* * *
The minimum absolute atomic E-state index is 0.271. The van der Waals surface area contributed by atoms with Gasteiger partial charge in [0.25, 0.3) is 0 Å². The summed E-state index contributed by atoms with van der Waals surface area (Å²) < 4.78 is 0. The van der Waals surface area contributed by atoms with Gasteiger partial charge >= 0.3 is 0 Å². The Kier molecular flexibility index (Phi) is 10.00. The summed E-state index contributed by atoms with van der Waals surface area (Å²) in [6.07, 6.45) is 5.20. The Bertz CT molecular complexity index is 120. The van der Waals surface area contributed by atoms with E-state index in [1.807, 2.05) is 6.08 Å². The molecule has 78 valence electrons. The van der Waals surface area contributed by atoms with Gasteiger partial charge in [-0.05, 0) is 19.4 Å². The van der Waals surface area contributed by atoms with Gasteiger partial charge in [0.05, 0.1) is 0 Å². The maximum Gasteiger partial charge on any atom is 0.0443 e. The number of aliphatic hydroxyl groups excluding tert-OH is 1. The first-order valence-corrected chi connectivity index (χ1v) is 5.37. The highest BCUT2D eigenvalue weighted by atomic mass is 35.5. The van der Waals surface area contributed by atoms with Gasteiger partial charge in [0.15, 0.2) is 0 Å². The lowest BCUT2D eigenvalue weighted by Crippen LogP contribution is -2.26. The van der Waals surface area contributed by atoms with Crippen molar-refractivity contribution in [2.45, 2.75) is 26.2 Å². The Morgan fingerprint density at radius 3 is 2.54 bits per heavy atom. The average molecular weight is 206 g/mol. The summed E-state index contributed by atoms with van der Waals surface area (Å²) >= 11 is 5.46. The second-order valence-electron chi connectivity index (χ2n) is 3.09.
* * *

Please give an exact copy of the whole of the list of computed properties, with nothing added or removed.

The minimum absolute atomic E-state index is 0.271. The van der Waals surface area contributed by atoms with Gasteiger partial charge in [0.25, 0.3) is 0 Å². The summed E-state index contributed by atoms with van der Waals surface area (Å²) < 4.78 is 0. The van der Waals surface area contributed by atoms with Gasteiger partial charge >= 0.3 is 0 Å². The Kier molecular flexibility index (Phi) is 10.00. The summed E-state index contributed by atoms with van der Waals surface area (Å²) in [6.07, 6.45) is 5.20. The Bertz CT molecular complexity index is 120. The van der Waals surface area contributed by atoms with E-state index in [1.807, 2.05) is 6.08 Å². The molecule has 78 valence electrons. The van der Waals surface area contributed by atoms with Gasteiger partial charge in [-0.05, 0) is 19.4 Å². The van der Waals surface area contributed by atoms with Gasteiger partial charge in [0.05, 0.1) is 0 Å². The maximum Gasteiger partial charge on any atom is 0.0443 e. The number of aliphatic hydroxyl groups excluding tert-OH is 1. The first-order valence-corrected chi connectivity index (χ1v) is 5.37. The highest BCUT2D eigenvalue weighted by atomic mass is 35.5. The van der Waals surface area contributed by atoms with Gasteiger partial charge in [0.15, 0.2) is 0 Å². The lowest BCUT2D eigenvalue weighted by Crippen LogP contribution is -2.26. The van der Waals surface area contributed by atoms with Crippen molar-refractivity contribution in [2.45, 2.75) is 26.2 Å². The Morgan fingerprint density at radius 3 is 2.54 bits per heavy atom. The average molecular weight is 206 g/mol. The summed E-state index contributed by atoms with van der Waals surface area (Å²) >= 11 is 5.46. The second-order valence-electron chi connectivity index (χ2n) is 3.09.